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A New Link


Are you putting off your next dental cleaning? If you're regularly rescheduling, you may want to rethink that plan.

Skipping the dentist isn't just bad for your mouth - it's also bad for your gut, according to a new collaborative study from the University of Michigan Medical and Dental Schools.

The study has found that inflammatory bowel disease (IBD), which includes Crohn's disease and ulcerative colitis, may worsen with poor oral health.

Inflammatory bowel disease affects about 3 million adults in the United States.

The University of Michigan researchers involved in the project studied the gut microbiome, or the collection of healthy bacteria in the gut, for many years.

Over time, they noticed an emerging connection between the overgrowth of foreign bacteria in the intestines of people living with IBD. These bacteria are typically found in the mouth.

The connection spurred the team to answer the question, "How does oral disease affect the severity of gastrointestinal diseases?"

Using laboratory mice, the researchers were able to identify two clear pathways in which oral bacteria appear to worsen gut inflammation and cause the pain, bloating and discomfort associated with IBD.

The first pathway, periodontitis, also known as gum disease, can contribute to an imbalance of the normal healthy mouth microbiome and an increase in gut inflammation.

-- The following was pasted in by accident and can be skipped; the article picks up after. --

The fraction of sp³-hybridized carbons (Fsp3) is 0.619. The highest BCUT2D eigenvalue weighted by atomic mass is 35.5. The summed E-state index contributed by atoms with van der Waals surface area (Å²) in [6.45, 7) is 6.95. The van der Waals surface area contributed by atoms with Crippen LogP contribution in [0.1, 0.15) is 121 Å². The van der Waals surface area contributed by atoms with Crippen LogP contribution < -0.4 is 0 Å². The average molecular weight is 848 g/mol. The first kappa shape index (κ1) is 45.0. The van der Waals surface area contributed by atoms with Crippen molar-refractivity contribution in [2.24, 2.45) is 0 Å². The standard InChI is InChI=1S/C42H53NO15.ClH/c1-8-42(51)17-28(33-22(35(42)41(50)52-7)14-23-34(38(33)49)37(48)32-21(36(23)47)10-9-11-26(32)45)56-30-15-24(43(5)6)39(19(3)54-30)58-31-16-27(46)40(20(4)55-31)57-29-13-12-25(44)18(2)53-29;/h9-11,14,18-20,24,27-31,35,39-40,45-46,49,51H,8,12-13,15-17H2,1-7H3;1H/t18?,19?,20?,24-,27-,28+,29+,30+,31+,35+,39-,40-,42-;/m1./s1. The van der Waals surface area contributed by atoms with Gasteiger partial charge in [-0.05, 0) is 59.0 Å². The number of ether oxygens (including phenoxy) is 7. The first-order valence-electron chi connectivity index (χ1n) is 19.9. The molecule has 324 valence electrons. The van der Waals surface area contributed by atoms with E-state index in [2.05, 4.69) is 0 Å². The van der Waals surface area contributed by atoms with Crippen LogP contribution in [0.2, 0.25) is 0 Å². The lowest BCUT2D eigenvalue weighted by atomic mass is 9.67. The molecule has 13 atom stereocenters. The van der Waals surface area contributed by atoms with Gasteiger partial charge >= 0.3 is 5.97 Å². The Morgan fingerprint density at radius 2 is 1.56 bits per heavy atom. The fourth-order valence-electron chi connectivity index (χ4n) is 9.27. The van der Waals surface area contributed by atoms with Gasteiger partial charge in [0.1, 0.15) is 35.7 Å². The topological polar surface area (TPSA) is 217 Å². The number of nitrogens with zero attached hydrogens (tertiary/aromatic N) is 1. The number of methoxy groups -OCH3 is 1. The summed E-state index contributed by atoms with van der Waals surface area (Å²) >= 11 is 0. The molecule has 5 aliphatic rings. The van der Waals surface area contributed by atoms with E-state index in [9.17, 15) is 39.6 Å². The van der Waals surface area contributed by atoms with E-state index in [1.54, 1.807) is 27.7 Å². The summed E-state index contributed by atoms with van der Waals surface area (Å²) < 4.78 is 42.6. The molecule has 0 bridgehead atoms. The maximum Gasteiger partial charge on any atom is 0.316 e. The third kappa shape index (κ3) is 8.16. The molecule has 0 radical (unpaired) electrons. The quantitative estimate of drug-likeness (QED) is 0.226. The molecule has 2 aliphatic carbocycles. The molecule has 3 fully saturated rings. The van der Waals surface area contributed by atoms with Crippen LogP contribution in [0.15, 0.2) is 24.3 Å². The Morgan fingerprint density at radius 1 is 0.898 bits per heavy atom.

But, it may not be the imbalance alone setting inflammation off. The team found that healthy gut bacteria are overtaken by the disease-causing bacteria and are weakened. When these bacteria are made weaker, they cannot fight off illness.

The researchers found that mice with both oral and gut inflammation had more significant weight loss and disease activity.

In the second pathway, periodontitis causes the immune system's T cells in the mouth to activate. These cells then travel to the intestines, where they exacerbate inflammation. In most cases, the gut's normal microbiome is kept in check by the balance of both the inflammatory and regulatory T cells, which are fine-tuned to adjust bacterial changes.

The researchers found that when oral inflammation ramps up production of inflammatory T cells, these cells eventually move to the gut and trigger the intestine's immune response, making IBD worse.

The researchers believe the study could improve treatments for IBD.

Dr. David Buck, a Seattle dentist, says the study further supports the link between oral health and the health of the body.

"The mouth and body are connected. If one is out of balance, the other will be, too," Buck said.

Source: Source: Michigan Medicine - University of Michigan. "Could the cure for IBD be inside your mouth? A new study describes how poor oral health may worsen gut inflammation." ScienceDaily. ScienceDaily, 16 June 2020.

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